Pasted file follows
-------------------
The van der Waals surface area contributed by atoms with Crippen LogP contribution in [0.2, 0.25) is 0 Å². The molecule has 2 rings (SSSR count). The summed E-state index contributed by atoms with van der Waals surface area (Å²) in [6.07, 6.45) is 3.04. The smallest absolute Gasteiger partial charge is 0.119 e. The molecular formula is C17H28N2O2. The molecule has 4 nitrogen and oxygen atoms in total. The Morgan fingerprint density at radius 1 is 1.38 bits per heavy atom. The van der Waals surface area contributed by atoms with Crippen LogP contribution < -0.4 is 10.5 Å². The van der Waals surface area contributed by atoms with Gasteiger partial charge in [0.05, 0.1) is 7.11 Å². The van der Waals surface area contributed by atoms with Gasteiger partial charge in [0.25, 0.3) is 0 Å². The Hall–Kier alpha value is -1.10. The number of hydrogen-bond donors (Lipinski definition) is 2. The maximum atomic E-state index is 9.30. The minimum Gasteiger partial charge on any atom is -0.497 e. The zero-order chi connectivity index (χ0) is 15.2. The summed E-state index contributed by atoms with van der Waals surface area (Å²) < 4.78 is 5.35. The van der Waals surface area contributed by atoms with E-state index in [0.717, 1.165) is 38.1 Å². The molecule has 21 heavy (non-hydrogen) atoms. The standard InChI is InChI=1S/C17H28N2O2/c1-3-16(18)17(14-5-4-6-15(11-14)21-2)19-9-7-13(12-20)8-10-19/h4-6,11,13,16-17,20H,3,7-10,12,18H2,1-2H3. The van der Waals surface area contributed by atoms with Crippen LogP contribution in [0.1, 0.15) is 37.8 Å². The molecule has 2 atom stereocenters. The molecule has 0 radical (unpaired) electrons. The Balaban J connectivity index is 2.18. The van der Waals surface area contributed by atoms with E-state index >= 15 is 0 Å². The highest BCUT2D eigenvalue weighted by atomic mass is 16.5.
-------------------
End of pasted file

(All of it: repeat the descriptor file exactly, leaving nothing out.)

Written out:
The van der Waals surface area contributed by atoms with Crippen LogP contribution in [0.2, 0.25) is 0 Å². The molecule has 2 rings (SSSR count). The summed E-state index contributed by atoms with van der Waals surface area (Å²) in [6.07, 6.45) is 3.04. The smallest absolute Gasteiger partial charge is 0.119 e. The molecular formula is C17H28N2O2. The molecule has 4 nitrogen and oxygen atoms in total. The Morgan fingerprint density at radius 1 is 1.38 bits per heavy atom. The van der Waals surface area contributed by atoms with Crippen LogP contribution < -0.4 is 10.5 Å². The van der Waals surface area contributed by atoms with Gasteiger partial charge in [0.05, 0.1) is 7.11 Å². The van der Waals surface area contributed by atoms with Gasteiger partial charge in [0.25, 0.3) is 0 Å². The Hall–Kier alpha value is -1.10. The number of hydrogen-bond donors (Lipinski definition) is 2. The maximum atomic E-state index is 9.30. The minimum Gasteiger partial charge on any atom is -0.497 e. The zero-order chi connectivity index (χ0) is 15.2. The summed E-state index contributed by atoms with van der Waals surface area (Å²) < 4.78 is 5.35. The van der Waals surface area contributed by atoms with E-state index in [0.717, 1.165) is 38.1 Å². The molecule has 21 heavy (non-hydrogen) atoms. The standard InChI is InChI=1S/C17H28N2O2/c1-3-16(18)17(14-5-4-6-15(11-14)21-2)19-9-7-13(12-20)8-10-19/h4-6,11,13,16-17,20H,3,7-10,12,18H2,1-2H3. The van der Waals surface area contributed by atoms with Crippen LogP contribution in [0.1, 0.15) is 37.8 Å². The molecule has 2 atom stereocenters. The molecule has 0 radical (unpaired) electrons. The Balaban J connectivity index is 2.18. The van der Waals surface area contributed by atoms with E-state index >= 15 is 0 Å². The highest BCUT2D eigenvalue weighted by atomic mass is 16.5.